February 14, 2009

Rex Smith ... and Rey Valera!

In the era of Teen Beat and Tiger Beat, Rex Smith was my all-time poster boy. His posters--magazine centerfolds, of course--adorned my bedroom walls, crowding out my sister's Scott Baios, Shaun Cassidys and Leif Garretts. We were young and TV-less, and magazines and second-run movies were our only connections to the world outside. Albums, singles and cassettes, too.

"Forever" and "Let's Make a Memory," are such lame songs. Corny even. I realize that now. But lately I've been having a bad case of last-song syndrome. And all because Rex Smith is all over media town. Obviously, he has joined the ranks of (formerly famous) foreign acts who have found a ready Valentine audience in good old Pinas.

Truth to tell, I was almost tempted to make the trip to Manila. Better yet, to Bacolod or Cebu. Oh, to go back to the heady days of the early '80s, when I thought Street Hawk was the coolest show ever! Alas, traveling isn't the spur-of-the-moment, pack-up-and-go thing that it once was. And so it was a trip down memory lane instead, where I realized that I may not remember the name of the person with whom I shook hands just minutes ago, but I could very well remember the lyrics of almost thirty years ago. Talk about selective memory, huh?

In any case, it's not just "Simply Jessie" that's forever playing in my internal player. Ate Dina's "favorites" have been rubbing off on my daughter, and the three-year-old has taken to belting out Rey Valera's "Kung Tayo'y Magkakalayo." As in.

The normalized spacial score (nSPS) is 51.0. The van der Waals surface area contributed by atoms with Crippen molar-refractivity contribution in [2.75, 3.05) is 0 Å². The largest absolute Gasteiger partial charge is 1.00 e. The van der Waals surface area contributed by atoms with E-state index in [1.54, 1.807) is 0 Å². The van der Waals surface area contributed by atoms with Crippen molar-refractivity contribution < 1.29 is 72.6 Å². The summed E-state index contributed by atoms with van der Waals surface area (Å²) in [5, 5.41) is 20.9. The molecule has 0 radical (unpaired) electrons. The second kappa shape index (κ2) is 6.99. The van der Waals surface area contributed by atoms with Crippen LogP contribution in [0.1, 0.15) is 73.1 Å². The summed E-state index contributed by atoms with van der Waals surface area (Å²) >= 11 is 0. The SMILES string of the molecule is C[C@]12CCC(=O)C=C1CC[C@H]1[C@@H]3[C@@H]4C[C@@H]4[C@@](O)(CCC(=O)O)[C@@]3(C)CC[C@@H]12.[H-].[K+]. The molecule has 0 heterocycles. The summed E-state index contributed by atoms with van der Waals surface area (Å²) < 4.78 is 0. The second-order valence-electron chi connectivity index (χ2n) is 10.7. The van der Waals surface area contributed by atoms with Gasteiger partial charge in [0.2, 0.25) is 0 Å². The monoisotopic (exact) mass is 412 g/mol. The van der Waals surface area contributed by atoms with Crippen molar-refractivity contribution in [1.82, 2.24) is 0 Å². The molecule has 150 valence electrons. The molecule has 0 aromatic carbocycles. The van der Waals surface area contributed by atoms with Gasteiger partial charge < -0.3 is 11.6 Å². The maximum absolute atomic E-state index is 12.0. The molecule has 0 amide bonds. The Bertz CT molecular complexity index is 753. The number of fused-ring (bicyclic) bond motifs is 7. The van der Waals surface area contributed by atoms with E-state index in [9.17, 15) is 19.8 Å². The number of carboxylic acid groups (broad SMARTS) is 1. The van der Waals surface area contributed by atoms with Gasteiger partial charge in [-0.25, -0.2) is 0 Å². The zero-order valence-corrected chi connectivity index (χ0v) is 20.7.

February 8, 2009

Tree House

Gianna saw it first: the tree house on Seventh Street. Sitting on the sturdy branches of a mango tree, it hinted of blustery summers: of kites and blue skies and magical childhood days. Checking on the tree house became a routine--and Gianna and I would often dream of the time when our own mango tree is big enough to hold up our own tree house.

The other day, though, there was no more tree house to check on. It had been unused too long, said the man who built it for his two kids. The children are long gone, rebuilding their lives in faraway places. He is too old to climb, and there is little chance that the grandchildren would ever come home.

And so, he tore down the tree house. Better a cleaner skyline, he said, than a lonely structure that rings with memories of days lone gone.

Years ago, when the country was on a building frenzy, I felt a sinking sense of loss when they tore down a graceful mansion in QC to give rise to one of those impersonal developments. The house belonged to a president.

It was the same loss I felt when a they took down a quaint house along West Avenue. The same loss I feel now with the old tree house.

Alas, some of the monuments of our lives are not meant to last.

February 4, 2009

My Way

Yet more reasons why I love traveling this road: blue mountains, green trees and zero traffic.

Going home at the end of the day is one stress-free ride.